Loyalty is also a key tool for Swedish fashion retailer H&M, which has an array of members-only benefits ranging from discounts to prices and more. Benefits scale as shoppers buy more and earn points, extending to free delivery, early access to sales, discounts and more.

The brand’s parent H&M Group currently aims to double sales profitably while halving its carbon footprint and its customer loyalty programme acts as part of that move toward sustainability by rewarding shoppers for bringing in old clothes for recycling or using their own bags when shopping instore.

H&M also aims to add value through the customer experience in areas by offering a wide choice of payment options, visual search, fast delivery options and in-store returns. Shoppers can scan QR codes in-store to find online information or share and buy fashion through Instagram images.

H&M group chief executive, Helena Helmersson, said in its 2022 full-year result that the H&M brands were its top priority.

She said: “We are continuing to work on improving the assortment and the customer experience both in-store and online while at the same time integrating the two channels further.”

Similarly, UK supermarket Tesco uses its Clubcard loyalty scheme to offer members lower prices instore as well as easy instore payment, while US retailer Amazon operates discounts events exclusively for members of its paid-for Prime subscription scheme.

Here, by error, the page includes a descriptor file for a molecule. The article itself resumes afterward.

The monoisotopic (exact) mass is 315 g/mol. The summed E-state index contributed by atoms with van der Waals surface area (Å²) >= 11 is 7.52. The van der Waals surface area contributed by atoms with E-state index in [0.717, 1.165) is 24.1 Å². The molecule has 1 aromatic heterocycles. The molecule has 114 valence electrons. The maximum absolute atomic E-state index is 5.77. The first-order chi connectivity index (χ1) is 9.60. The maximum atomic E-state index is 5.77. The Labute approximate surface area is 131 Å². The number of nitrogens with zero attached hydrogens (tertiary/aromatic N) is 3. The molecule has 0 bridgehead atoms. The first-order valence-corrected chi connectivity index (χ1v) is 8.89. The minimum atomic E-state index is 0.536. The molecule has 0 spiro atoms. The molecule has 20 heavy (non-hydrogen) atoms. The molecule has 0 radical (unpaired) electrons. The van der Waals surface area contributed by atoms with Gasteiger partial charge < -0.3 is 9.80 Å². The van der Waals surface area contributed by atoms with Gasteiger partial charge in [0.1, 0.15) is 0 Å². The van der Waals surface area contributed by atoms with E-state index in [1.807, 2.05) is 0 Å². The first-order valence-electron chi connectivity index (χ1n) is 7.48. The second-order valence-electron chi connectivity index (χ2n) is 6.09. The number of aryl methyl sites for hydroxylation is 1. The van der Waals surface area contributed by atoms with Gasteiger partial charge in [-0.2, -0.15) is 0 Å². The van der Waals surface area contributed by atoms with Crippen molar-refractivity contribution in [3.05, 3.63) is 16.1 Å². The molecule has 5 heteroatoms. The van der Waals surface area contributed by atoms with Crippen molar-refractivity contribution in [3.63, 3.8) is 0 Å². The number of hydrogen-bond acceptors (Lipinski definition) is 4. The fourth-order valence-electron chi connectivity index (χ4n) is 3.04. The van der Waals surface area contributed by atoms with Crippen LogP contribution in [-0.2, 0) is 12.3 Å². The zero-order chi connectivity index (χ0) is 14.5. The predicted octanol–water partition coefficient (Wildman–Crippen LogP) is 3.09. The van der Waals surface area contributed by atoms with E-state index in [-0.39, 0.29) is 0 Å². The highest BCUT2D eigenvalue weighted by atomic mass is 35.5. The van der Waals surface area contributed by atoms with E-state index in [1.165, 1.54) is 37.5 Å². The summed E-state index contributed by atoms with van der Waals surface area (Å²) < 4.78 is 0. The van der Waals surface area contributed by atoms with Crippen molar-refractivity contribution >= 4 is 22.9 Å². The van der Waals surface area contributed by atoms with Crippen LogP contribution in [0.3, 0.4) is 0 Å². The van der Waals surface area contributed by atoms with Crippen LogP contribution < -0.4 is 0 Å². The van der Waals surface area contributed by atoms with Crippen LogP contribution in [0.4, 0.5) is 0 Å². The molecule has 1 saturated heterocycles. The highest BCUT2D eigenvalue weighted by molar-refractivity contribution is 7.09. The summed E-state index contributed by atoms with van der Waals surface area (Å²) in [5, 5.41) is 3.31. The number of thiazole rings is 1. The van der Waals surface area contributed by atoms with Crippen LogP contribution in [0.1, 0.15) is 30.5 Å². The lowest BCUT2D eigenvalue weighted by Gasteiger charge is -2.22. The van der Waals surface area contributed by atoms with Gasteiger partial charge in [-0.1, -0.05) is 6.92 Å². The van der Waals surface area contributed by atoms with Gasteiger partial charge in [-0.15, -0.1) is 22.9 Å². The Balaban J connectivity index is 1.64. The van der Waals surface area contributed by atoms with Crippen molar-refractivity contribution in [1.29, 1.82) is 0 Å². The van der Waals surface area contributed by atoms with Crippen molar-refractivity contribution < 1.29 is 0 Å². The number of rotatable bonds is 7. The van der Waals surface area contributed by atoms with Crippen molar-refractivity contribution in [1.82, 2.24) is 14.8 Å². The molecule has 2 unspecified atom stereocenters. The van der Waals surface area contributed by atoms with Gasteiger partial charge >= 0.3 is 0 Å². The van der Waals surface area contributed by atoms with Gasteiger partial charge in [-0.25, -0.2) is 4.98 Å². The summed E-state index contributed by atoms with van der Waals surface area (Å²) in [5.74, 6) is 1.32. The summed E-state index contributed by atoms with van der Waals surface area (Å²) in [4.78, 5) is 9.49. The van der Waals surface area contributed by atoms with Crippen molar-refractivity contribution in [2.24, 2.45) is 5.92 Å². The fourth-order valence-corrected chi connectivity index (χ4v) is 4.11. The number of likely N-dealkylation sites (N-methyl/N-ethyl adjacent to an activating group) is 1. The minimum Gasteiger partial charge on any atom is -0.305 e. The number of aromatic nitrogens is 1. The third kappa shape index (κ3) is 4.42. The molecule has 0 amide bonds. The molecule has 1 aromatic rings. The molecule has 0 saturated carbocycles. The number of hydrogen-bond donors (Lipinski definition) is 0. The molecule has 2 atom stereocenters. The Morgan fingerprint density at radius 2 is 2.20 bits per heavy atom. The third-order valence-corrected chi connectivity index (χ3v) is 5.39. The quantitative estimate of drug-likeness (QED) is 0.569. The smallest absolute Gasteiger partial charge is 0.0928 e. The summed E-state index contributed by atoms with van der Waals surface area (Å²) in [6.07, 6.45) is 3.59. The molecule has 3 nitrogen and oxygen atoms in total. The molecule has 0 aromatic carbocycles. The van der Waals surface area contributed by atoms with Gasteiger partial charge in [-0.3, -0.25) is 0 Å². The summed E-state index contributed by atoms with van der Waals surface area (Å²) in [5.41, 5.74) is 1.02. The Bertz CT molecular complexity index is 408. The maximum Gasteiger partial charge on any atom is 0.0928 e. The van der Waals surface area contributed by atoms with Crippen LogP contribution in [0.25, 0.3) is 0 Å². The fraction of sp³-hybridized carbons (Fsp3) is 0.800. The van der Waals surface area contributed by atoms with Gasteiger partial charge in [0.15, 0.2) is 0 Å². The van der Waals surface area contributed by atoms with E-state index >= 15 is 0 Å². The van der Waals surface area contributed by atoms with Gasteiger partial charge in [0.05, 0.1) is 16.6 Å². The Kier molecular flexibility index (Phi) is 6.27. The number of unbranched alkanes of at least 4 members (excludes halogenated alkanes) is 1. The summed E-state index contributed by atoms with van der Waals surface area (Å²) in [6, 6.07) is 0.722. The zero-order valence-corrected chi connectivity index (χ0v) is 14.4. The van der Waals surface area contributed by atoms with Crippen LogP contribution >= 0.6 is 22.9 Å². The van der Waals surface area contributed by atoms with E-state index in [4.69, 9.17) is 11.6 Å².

Prime includes a wide range of benefits, including free and fast delivery, access to streaming music, films, and e-reader and audiobooks. Investing in this level of benefit appears to have paid off.

Amazon is now the first port of call for many European shoppers. By the fourth quarter of 2020, Kantar found, more than half of British households were Amazon Prime members, with many joining to increase their access to televised sports that it streamed during the pandemic.

Since then, Amazon has raised prices for Prime members as its costs rise, although it is still likely to count high numbers of European shoppers among its membership.

Such loyalty schemes help to boost sales at a time when shoppers may be cutting back on their spending. That helps to contribute to customer lifetime value, effectively measured through a single view of the customer – and something, again, that loyalty schemes help retailers and brands to measure.